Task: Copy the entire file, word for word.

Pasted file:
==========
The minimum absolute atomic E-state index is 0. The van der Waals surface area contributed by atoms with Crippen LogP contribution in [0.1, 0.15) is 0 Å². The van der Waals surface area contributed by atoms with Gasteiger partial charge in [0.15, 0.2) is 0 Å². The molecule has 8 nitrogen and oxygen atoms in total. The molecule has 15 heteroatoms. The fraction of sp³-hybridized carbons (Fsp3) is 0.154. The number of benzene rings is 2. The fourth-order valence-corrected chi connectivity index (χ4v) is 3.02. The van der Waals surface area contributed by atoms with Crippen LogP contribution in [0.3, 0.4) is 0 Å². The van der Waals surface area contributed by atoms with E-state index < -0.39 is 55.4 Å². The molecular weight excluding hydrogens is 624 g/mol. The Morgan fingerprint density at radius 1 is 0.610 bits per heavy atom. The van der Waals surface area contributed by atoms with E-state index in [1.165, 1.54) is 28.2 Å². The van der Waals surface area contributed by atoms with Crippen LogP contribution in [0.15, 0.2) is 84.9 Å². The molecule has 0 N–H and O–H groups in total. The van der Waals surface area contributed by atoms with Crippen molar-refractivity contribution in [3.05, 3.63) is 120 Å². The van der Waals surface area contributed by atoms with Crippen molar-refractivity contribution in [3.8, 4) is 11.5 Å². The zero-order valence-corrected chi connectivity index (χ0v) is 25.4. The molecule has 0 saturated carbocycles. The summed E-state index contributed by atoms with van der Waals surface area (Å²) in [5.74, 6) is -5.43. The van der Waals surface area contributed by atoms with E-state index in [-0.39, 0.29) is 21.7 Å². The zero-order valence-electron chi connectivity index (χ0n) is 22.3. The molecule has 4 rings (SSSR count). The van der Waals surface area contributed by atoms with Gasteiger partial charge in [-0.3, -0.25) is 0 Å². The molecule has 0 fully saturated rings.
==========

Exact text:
The minimum absolute atomic E-state index is 0. The van der Waals surface area contributed by atoms with Crippen LogP contribution in [0.1, 0.15) is 0 Å². The van der Waals surface area contributed by atoms with Gasteiger partial charge in [0.15, 0.2) is 0 Å². The molecule has 8 nitrogen and oxygen atoms in total. The molecule has 15 heteroatoms. The fraction of sp³-hybridized carbons (Fsp3) is 0.154. The number of benzene rings is 2. The fourth-order valence-corrected chi connectivity index (χ4v) is 3.02. The van der Waals surface area contributed by atoms with Crippen LogP contribution in [0.3, 0.4) is 0 Å². The van der Waals surface area contributed by atoms with E-state index < -0.39 is 55.4 Å². The molecular weight excluding hydrogens is 624 g/mol. The Morgan fingerprint density at radius 1 is 0.610 bits per heavy atom. The van der Waals surface area contributed by atoms with E-state index in [1.165, 1.54) is 28.2 Å². The van der Waals surface area contributed by atoms with Crippen LogP contribution in [0.15, 0.2) is 84.9 Å². The molecule has 0 N–H and O–H groups in total. The van der Waals surface area contributed by atoms with Crippen molar-refractivity contribution in [3.05, 3.63) is 120 Å². The van der Waals surface area contributed by atoms with Crippen molar-refractivity contribution in [3.8, 4) is 11.5 Å². The zero-order valence-corrected chi connectivity index (χ0v) is 25.4. The molecule has 0 saturated carbocycles. The summed E-state index contributed by atoms with van der Waals surface area (Å²) in [5.74, 6) is -5.43. The van der Waals surface area contributed by atoms with E-state index in [-0.39, 0.29) is 21.7 Å². The zero-order valence-electron chi connectivity index (χ0n) is 22.3. The molecule has 4 rings (SSSR count). The van der Waals surface area contributed by atoms with Gasteiger partial charge in [-0.3, -0.25) is 0 Å². The molecule has 0 fully saturated rings.